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The Cincinnati Kid

One of the most enjoyable screen tests is when a big star pits his ability against a great actor. I’m thinking here of Dustin Hoffman v Laurence Olivier in Marathon Man and later on Tom Cruise v Dustin Hoffman in the Rain Man or Michael Caine v Laurence Olivier in Sleuth. In those films the big star more than acquitted himself. In the Cincinnati  Kid Steve McQueen, a box office draw after his third film, came up against  one of the best actors Hollywood has ever produced – Edward G Robinson – in a movie about a poker game in 1930s New Orleans.  Steve McQueen aka Mr Cool, as he was known, brought a whole generation of kids to the cinema with his action roles and pale blue-eyed stare under a  furrowed  brow.

Edward G Robinson, born Emmanuel Goldenburg, learned his trade in the Yiddish Theatre in New York. He had the disadvantage of a toad-like face so he was never handsome enough for stardom but his peerless acting ability at first in gangster roles like Little Caesar ensured he reached the top by acting ability alone.

That he did not stay there was not because of losing that ability, or poor casting, but he fell foul of the Macarthy Commission as he was a noted philanthropist and liberal and gave some of his $250,000 donations to some borderline Communist causes. He had a notable collection of art too but lost this in a messy divorce.

The theme of this film, directed by Norman Jewison,  is a well-worn one of ‘new kid on the block’ v the old hand. Robinson breezes into town to play stud poker, against the kid. In the final sequence they are the only two left on the table except for the dealer played by Karl Malden. Robinson has the jack for a flush which wins. It’s a memorable bit of cinema as very little red is used in the previous scenes, except for a cock fight and the red eyed jack is contrasted with blue of the kid’s eyes. The romantic scenes – with Tuesday Weld and Ann Margret – do not work quite as well as the intensity over the card table but no matter.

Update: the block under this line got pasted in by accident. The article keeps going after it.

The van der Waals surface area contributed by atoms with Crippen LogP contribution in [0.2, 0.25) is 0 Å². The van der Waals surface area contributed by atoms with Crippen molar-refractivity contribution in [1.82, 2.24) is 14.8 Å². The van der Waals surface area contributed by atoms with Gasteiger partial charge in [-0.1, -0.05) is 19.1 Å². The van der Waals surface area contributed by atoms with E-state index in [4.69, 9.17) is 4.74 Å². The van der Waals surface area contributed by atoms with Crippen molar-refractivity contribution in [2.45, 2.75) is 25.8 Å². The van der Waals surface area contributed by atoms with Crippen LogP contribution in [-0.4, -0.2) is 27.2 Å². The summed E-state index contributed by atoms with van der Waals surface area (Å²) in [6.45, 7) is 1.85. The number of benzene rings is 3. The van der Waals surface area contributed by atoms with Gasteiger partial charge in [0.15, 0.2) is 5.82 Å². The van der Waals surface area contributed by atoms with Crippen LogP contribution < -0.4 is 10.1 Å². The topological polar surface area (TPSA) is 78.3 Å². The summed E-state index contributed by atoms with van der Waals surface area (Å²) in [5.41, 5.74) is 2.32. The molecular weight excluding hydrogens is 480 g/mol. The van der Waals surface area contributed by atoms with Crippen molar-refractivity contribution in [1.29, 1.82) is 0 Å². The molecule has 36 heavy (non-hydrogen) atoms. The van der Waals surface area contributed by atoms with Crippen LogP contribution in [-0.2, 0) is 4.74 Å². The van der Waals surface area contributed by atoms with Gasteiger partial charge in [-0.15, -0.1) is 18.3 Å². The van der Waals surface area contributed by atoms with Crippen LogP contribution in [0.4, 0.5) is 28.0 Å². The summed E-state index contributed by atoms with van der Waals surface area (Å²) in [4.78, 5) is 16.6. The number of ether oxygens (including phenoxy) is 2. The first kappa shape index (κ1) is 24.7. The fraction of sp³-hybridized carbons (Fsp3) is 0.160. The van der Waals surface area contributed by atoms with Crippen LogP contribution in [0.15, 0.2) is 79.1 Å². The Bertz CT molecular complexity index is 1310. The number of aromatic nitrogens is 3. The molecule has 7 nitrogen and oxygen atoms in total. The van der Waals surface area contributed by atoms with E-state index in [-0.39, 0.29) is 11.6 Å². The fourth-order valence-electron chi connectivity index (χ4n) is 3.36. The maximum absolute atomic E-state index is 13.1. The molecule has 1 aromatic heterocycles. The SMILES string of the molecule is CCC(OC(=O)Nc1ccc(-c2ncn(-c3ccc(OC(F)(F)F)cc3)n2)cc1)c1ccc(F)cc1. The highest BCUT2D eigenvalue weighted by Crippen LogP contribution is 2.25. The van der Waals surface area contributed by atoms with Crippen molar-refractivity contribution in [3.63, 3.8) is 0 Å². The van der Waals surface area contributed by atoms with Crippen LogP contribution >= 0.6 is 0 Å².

Steve McQueen shows he is a considerable actor. He was known for being competitive and difficult, there was an enormous row over who gets above who in the top billing of The Blazing Inferno with Paul Newman and Yul Brynner did not appreciate his scene-stealing by adjusting his hat in The Magnificent Seven.

The anti-McQueen lobby also refer to him gathering up every prop and piece of wardrobe after every shot. In fact he went to reform school and would take the clothes back to the reform school for the inmates. This is the best card film ever, well worth seeing again, and its success and appeal is certainly due to some fine acting by Steve McQueen.

About Neil Rosen

Neil went to the City of London School and Manchester University graduating with a 1st in economics. After a brief stint in accountancy, Neil emigrated to a kibbutz In Israel. His articles on the burgeoning Israeli film industry earned comparisons to Truffaut and Godard in Cahiers du Cinema. Now one of the world's leading film critics and moderators at film Festivals Neil has written definitively in his book Kosher Nostra on Jewish post war actors. Neil lives with his family in North London. More Posts